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6 Tips to Eat More Sustainably

The way that food is produced, how we buy it, and ultimately what and how we eat has a big impact on the environment. There are simple things that anyone can do to eat more sustainably and that can help reduce their environmental impact. 

Often, eating more sustainably also goes hand-in-hand with making healthier food choices, and sometimes, it can even be a way to save on food costs which in an inflationary environment like we’re in now can be important. 

The following are ideas to help you be a more sustainable eater. 

1. Learn and Be Mindful

One of the most important things to be more sustainable in your food choices is simply to learn where your food comes from. For example, learn how animal products are raised. Find out what animal feed products are used and more about the overall production methods of the foods you eat. 

You can also learn about the food supply chain as a whole and be mindful when you make decisions about what you’re going to eat. 

2. Avoid Very Processed Foods

Generally, the more processed a food is, not only the unhealthier it is but, the more of an environmental impact its production has had. 

Highly processed foods have a lot of ingredients, and those ingredients come from all over the world. The food product that’s the end result then is going to have a higher carbon footprint because of traveling, and also manufacturing and distribution. 

When you avoid highly processed foods, you’re also making a choice that’s good for your health. Very processed foods are often high in sugar and other harmful ingredients.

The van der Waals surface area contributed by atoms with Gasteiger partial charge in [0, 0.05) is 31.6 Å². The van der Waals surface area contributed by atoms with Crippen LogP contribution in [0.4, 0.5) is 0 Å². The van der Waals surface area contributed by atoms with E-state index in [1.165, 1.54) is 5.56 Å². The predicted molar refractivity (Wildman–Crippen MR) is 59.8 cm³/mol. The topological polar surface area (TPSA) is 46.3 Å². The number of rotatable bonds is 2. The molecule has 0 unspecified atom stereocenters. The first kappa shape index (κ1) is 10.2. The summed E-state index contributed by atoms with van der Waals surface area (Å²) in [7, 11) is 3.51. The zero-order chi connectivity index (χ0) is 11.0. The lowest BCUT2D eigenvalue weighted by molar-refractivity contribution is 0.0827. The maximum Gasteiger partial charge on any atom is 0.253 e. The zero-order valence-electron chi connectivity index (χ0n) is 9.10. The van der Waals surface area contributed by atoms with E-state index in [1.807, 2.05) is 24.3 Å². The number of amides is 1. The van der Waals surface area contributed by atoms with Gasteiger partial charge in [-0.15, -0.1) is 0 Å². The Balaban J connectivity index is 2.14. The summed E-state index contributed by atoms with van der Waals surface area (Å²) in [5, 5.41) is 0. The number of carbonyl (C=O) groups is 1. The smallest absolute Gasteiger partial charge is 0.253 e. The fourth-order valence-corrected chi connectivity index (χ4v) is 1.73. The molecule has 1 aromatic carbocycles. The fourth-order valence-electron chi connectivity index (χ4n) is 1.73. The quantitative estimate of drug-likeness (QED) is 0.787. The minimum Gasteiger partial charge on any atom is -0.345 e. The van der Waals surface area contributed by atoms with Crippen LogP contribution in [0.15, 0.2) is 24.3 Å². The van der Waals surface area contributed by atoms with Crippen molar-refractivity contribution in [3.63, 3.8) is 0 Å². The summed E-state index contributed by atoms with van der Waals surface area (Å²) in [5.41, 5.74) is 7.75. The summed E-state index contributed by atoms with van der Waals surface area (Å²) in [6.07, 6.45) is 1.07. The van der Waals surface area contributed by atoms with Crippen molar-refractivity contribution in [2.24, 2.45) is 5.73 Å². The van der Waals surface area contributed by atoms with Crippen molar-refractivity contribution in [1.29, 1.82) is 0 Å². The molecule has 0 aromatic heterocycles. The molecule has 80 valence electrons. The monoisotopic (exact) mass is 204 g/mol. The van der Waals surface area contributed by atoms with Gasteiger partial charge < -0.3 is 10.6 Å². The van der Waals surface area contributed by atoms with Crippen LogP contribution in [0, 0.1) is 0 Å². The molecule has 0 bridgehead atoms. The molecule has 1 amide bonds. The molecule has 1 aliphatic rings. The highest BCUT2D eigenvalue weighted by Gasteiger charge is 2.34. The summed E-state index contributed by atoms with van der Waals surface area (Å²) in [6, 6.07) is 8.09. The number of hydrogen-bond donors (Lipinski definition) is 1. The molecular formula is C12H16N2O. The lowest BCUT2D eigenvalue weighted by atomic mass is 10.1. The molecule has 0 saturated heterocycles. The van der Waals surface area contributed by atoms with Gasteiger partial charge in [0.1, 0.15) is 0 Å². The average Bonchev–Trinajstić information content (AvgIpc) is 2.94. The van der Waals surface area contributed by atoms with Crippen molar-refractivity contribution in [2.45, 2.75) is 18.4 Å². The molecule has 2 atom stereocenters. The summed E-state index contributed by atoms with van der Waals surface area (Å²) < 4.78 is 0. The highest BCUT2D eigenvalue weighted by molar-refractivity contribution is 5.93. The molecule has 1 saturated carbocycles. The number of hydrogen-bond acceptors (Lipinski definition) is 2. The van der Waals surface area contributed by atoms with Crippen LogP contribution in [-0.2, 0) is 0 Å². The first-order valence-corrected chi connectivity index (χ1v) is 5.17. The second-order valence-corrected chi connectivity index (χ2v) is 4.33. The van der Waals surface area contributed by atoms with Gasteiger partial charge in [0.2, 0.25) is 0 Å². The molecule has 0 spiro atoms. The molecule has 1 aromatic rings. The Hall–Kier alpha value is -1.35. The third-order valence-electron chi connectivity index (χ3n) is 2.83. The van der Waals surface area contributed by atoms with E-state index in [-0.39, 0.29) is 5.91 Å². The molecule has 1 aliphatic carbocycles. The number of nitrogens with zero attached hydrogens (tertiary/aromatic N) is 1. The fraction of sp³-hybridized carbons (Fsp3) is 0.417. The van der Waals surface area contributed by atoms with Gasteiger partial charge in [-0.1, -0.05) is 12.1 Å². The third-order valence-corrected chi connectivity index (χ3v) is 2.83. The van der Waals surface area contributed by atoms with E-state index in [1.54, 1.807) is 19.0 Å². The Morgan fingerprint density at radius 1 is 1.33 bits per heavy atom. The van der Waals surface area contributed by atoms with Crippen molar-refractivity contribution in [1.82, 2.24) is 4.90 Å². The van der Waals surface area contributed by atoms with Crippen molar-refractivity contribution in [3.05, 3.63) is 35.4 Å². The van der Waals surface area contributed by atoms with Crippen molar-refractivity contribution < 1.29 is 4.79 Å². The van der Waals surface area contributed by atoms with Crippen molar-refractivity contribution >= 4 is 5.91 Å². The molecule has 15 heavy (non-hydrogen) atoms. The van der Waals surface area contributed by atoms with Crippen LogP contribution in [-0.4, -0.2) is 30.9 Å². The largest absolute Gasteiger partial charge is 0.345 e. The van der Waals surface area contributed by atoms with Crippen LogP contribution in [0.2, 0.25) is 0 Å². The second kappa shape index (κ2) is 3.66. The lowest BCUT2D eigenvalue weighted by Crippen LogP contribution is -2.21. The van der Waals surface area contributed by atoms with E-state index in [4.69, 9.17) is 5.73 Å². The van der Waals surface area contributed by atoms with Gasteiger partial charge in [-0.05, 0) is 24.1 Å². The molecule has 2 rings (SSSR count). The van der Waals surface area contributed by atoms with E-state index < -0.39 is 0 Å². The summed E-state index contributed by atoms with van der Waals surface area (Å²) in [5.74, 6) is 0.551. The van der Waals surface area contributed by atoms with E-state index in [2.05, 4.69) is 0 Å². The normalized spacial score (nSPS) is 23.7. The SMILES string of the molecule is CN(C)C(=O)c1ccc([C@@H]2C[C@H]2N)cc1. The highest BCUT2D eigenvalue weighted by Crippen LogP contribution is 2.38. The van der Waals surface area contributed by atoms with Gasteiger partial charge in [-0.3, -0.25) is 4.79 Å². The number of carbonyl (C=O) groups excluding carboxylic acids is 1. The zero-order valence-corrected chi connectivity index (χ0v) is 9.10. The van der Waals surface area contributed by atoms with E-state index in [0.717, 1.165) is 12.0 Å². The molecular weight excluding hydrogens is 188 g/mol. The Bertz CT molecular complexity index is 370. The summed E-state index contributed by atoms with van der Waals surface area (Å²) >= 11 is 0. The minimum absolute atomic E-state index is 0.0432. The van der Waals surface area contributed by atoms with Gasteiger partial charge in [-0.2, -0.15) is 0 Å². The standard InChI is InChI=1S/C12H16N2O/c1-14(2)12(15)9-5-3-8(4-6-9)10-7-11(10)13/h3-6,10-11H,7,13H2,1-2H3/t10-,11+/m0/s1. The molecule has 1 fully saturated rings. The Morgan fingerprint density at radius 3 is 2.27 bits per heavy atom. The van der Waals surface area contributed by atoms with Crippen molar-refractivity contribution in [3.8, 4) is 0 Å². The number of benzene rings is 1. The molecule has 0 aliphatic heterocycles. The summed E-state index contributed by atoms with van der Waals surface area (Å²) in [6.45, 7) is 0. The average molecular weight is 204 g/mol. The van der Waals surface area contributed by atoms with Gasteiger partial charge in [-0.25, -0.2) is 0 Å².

3. Don’t Buy Out-of-Season Fresh Foods

When you’re food shopping for fruits and vegetables, learn when something is in-season versus when it’s not. 

Foods that are out-of-season usually have to travel long distances to make it to your local grocer, meaning they’re not very sustainable. 

For example, if you’re buying a lot of fruit in the winter, that means it’s been flown in by air, and that creates a high environmental impact. 

In the off-season, you might want to use more preserved foods than you would ordinarily. For example, frozen, dried, and canned foods can be more sustainable. 

4. Eat Organic When You Can

Sometimes organic food is a little more expensive, but not always, and the benefits might outweigh the slightly higher prices. 

When you choose organically-farmed produce, it’s grown with natural fertilizers, and the weeds are naturally controlled, as are pests.

If you choose organic meat, dairy, and eggs, the livestock is given organic and hormone-free feed. Disease is prevented naturally with strategies like rotational grazing and clean housing. 

Organic food means fewer pesticides, and the food tends to be fresher because it doesn’t have pesticides intended to make it last longer. 

Organic farming practices can reduce pollution and soil erosion, increase the fertility of the soil, use less energy, and conserve water. Organic farming practices are also better for the people, animals, and birds that live near farms. 

It’s also true that organic milk and meat can be higher in certain nutrients than conventional products. For example, in a study from Europe, omega-3 fatty acids were up to 50% higher in organic milk and meat than in versions raised conventionally. 

5. Eat More Plants

You don’t necessarily have to go entirely plant-based to be more sustainable in how you eat, but it can be a good idea to try to actively include more plants in your diet. It’s also generally a good idea to eat more varied foods from a health and sustainability standpoint. 

Around 75% of the world’s supply of food comes from five species of animals and around 12 plants. 

When people embrace more diversity in what they eat, it can reduce the environmental impact of the entire food system. 

6. Choose Foods That Tend to Be Inherently More Sustainable

Some foods are more sustainable than others, and they’re good to integrate into your diet when you can. 

Mushrooms are a good example. They’re a low-input crop, and they can grow in a wide variety of areas without the need for a lot of work to be done to maintain them. You can also grow mushrooms fairly easily at home. 

There are mushrooms that have a rich, meaty taste and texture, so you can use them as a meat substitute on some occasions. 

Finally, locally grown foods tend to be more sustainable, as do legumes. Legumes include lentils, beans, and chickpeas, which are excellent protein sources.

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